Percent change: Know the formula

Here’s a question I posed to some college students recently:

Let’s say you cover the Town of East Middleburgtown. The mayor announces that this year’s town budget comes in at $12.6 million. Last year’s budget was $11.4 million. What is the percent change? Better yet, what’s the formula for figuring it out?

If you don’t know the answer, or how to obtain it, you’re not alone. This kind of problem — which is in my son’s 7th grade math textbook — routinely stumps most journalists in most of the newsrooms across America.

I’ll avoid the temptation to moralize here. If you’re a journalist — if you have a pulse — you need to know this very basic operation. With it, you’ll have the power to analyze all kinds of data and even double-check the mayor’s math.

Here it is:
 

(the_new_number - the_original_number) / the_original_number

or, in the case of East Middletownburg:
 

(12.6-11.4) / 11.4

Remember (and you learned this in fifth grade) that operations in parentheses come first. That gives you this:
 

1.2 / 11.4 = .105 = 10.5%

So, the mayor’s new budget is a 10.5% increase over last year’s. Now you have something to write about!

6 Responses to “Percent change: Know the formula”

  1. my math-savvy wife was just explaining this to me the other day, now i can bookmark your post so I’ll never have to ask her again. great site Tony, added to my google reader!

  2. Social comments and analytics for this post…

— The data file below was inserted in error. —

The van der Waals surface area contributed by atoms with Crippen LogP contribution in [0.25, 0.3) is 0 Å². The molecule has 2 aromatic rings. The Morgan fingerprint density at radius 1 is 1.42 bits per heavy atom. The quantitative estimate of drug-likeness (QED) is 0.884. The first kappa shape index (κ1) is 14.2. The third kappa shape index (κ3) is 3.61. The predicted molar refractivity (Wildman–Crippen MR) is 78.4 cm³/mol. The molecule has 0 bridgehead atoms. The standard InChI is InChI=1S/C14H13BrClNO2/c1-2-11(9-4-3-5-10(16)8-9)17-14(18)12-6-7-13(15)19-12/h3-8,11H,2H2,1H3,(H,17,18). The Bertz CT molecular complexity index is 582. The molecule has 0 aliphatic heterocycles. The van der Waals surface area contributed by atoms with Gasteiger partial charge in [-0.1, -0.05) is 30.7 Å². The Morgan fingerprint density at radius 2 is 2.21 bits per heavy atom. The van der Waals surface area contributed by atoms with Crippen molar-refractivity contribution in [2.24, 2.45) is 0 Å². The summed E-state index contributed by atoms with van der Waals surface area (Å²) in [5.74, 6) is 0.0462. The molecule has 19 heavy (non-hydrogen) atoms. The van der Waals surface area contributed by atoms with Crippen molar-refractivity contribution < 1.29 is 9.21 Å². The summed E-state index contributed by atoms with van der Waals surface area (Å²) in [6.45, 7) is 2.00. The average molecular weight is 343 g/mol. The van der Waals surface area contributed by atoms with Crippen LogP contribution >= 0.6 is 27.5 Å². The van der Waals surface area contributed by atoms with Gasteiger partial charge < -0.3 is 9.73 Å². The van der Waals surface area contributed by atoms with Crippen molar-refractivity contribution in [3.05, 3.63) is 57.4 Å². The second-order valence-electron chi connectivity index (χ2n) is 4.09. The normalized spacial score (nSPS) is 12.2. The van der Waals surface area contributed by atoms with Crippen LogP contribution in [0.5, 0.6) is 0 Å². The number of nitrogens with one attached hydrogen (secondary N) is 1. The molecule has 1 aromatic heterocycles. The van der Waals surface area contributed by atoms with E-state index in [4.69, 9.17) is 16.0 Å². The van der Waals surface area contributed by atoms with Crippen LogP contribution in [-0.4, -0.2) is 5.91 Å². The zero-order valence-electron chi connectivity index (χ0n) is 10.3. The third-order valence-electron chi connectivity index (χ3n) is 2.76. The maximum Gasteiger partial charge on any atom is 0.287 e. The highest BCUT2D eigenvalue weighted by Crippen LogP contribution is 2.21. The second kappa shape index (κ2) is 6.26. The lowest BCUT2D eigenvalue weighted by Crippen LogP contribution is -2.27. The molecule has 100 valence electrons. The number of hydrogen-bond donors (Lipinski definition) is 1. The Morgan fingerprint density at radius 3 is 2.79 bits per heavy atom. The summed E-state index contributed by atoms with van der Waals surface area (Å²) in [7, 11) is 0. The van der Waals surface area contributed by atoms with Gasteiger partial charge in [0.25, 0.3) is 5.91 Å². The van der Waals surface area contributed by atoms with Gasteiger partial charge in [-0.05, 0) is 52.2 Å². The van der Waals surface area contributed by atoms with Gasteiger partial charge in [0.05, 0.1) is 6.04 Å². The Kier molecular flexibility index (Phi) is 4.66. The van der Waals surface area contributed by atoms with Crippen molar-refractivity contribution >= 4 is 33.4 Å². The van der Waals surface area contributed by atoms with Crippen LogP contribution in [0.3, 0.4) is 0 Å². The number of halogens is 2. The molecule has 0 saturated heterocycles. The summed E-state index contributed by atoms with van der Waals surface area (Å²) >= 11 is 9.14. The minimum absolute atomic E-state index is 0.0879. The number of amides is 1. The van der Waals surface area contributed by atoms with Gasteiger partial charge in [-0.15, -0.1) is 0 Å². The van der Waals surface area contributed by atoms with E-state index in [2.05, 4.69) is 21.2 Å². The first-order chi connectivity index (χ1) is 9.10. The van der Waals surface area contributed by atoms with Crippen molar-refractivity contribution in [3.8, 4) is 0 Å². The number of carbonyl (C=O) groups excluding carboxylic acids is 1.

This post was mentioned on Twitter by seattlesketcher: A math formula every journalist should know (via @TonyDB) http://bit.ly/1KNNyq

  3. Greg says:

    It amazes me that kids come through 12 to 16 years of academics with no understanding of statistics at all, which greatly hampers your ability to make sense of the world. I take every opportunity to use and explain things like “right edge of the bell curve” and “two standard deviations” and go over ways to interpret raw data with the kids… Invaluable tools mental modeling and turning “knowledge” into “wisdom.”

  4. thisoldsoul says:

    I’m glad I remembered how to do this type of problem!

  5. Dan Morrow says:

    Alternate approach:

    Divide larger number by the smaller smaller number, subtract 1 and move the decimal point two positions to the right.

    Or . . . in the case of Middletownburg: 12.6/11.4=1.105

    I.e . . . the new budget is 110.5% of the old budget . . . or 10.5% larger. I find this easier . . . but . . . different strokes.

    What REALLY freaks folks out is that having one’s salary move from $100K to 150K a year is a 50% increase . . . but if the boss takes back the $50k, it’s only a 33% decrease.

    Ahhhh . . . a 17% raise? (50-33?) . . . that costs the boss . . . nothing !

  6. Anthony says:

    Dan,

    Yes, math is funny that way — different routes can lead to the same destination. As long as it’s accurate! That’s always the main thing.

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